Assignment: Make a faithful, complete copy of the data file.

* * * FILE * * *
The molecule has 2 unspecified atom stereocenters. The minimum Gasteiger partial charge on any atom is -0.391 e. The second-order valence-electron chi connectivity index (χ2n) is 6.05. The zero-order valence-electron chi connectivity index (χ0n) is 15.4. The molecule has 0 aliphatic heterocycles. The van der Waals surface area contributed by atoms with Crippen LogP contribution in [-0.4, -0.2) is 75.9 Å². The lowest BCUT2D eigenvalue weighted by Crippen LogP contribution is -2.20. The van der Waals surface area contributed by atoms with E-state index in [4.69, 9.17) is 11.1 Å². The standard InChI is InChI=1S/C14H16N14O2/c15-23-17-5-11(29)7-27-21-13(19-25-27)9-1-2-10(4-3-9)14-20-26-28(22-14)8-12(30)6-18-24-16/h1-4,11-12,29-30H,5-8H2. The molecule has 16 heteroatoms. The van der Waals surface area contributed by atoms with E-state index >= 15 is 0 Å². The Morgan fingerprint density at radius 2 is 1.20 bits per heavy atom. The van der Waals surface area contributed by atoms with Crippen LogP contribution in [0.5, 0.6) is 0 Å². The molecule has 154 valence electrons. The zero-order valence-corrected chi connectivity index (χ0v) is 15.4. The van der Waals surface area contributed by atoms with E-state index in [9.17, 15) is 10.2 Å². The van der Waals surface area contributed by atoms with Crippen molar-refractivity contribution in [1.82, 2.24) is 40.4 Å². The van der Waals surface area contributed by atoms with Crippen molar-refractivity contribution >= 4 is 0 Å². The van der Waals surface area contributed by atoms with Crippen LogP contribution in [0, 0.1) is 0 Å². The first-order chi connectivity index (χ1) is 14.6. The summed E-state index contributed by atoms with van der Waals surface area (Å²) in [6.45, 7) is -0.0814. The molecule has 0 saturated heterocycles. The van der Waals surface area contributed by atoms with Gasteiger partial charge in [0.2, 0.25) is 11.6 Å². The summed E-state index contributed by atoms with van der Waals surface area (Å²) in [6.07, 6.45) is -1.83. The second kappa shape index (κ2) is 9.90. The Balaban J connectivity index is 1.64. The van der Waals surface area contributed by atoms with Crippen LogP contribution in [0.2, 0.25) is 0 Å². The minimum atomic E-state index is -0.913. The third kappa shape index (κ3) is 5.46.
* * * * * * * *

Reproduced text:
The molecule has 2 unspecified atom stereocenters. The minimum Gasteiger partial charge on any atom is -0.391 e. The second-order valence-electron chi connectivity index (χ2n) is 6.05. The zero-order valence-electron chi connectivity index (χ0n) is 15.4. The molecule has 0 aliphatic heterocycles. The van der Waals surface area contributed by atoms with Crippen LogP contribution in [-0.4, -0.2) is 75.9 Å². The lowest BCUT2D eigenvalue weighted by Crippen LogP contribution is -2.20. The van der Waals surface area contributed by atoms with E-state index in [4.69, 9.17) is 11.1 Å². The standard InChI is InChI=1S/C14H16N14O2/c15-23-17-5-11(29)7-27-21-13(19-25-27)9-1-2-10(4-3-9)14-20-26-28(22-14)8-12(30)6-18-24-16/h1-4,11-12,29-30H,5-8H2. The molecule has 16 heteroatoms. The van der Waals surface area contributed by atoms with E-state index >= 15 is 0 Å². The Morgan fingerprint density at radius 2 is 1.20 bits per heavy atom. The van der Waals surface area contributed by atoms with Crippen LogP contribution in [0.5, 0.6) is 0 Å². The molecule has 154 valence electrons. The zero-order valence-corrected chi connectivity index (χ0v) is 15.4. The van der Waals surface area contributed by atoms with E-state index in [9.17, 15) is 10.2 Å². The van der Waals surface area contributed by atoms with Crippen molar-refractivity contribution in [1.82, 2.24) is 40.4 Å². The van der Waals surface area contributed by atoms with Crippen molar-refractivity contribution >= 4 is 0 Å². The van der Waals surface area contributed by atoms with Crippen LogP contribution in [0, 0.1) is 0 Å². The first-order chi connectivity index (χ1) is 14.6. The summed E-state index contributed by atoms with van der Waals surface area (Å²) in [6.45, 7) is -0.0814. The molecule has 0 saturated heterocycles. The van der Waals surface area contributed by atoms with Gasteiger partial charge in [0.2, 0.25) is 11.6 Å². The summed E-state index contributed by atoms with van der Waals surface area (Å²) in [6.07, 6.45) is -1.83. The second kappa shape index (κ2) is 9.90. The Balaban J connectivity index is 1.64. The van der Waals surface area contributed by atoms with Crippen LogP contribution in [0.2, 0.25) is 0 Å². The minimum atomic E-state index is -0.913. The third kappa shape index (κ3) is 5.46.